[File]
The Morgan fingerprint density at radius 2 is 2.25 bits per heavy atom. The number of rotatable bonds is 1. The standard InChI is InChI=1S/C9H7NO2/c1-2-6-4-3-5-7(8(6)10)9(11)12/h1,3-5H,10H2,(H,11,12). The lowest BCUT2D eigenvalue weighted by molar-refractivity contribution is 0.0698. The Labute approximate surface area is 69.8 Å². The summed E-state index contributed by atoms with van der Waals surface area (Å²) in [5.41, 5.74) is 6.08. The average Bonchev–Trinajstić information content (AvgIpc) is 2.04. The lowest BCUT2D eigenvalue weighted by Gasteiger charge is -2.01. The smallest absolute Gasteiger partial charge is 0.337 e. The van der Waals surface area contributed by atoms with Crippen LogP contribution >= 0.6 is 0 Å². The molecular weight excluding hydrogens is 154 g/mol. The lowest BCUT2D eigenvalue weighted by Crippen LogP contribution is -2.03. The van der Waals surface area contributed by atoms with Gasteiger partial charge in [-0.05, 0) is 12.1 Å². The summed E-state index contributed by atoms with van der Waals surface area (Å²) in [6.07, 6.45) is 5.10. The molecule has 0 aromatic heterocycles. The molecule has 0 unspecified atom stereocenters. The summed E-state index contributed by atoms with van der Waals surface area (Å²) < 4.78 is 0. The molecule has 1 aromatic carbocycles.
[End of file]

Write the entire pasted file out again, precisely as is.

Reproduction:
The Morgan fingerprint density at radius 2 is 2.25 bits per heavy atom. The number of rotatable bonds is 1. The standard InChI is InChI=1S/C9H7NO2/c1-2-6-4-3-5-7(8(6)10)9(11)12/h1,3-5H,10H2,(H,11,12). The lowest BCUT2D eigenvalue weighted by molar-refractivity contribution is 0.0698. The Labute approximate surface area is 69.8 Å². The summed E-state index contributed by atoms with van der Waals surface area (Å²) in [5.41, 5.74) is 6.08. The average Bonchev–Trinajstić information content (AvgIpc) is 2.04. The lowest BCUT2D eigenvalue weighted by Gasteiger charge is -2.01. The smallest absolute Gasteiger partial charge is 0.337 e. The van der Waals surface area contributed by atoms with Crippen LogP contribution >= 0.6 is 0 Å². The molecular weight excluding hydrogens is 154 g/mol. The lowest BCUT2D eigenvalue weighted by Crippen LogP contribution is -2.03. The van der Waals surface area contributed by atoms with Gasteiger partial charge in [-0.05, 0) is 12.1 Å². The summed E-state index contributed by atoms with van der Waals surface area (Å²) in [6.07, 6.45) is 5.10. The molecule has 0 aromatic heterocycles. The molecule has 0 unspecified atom stereocenters. The summed E-state index contributed by atoms with van der Waals surface area (Å²) < 4.78 is 0. The molecule has 1 aromatic carbocycles.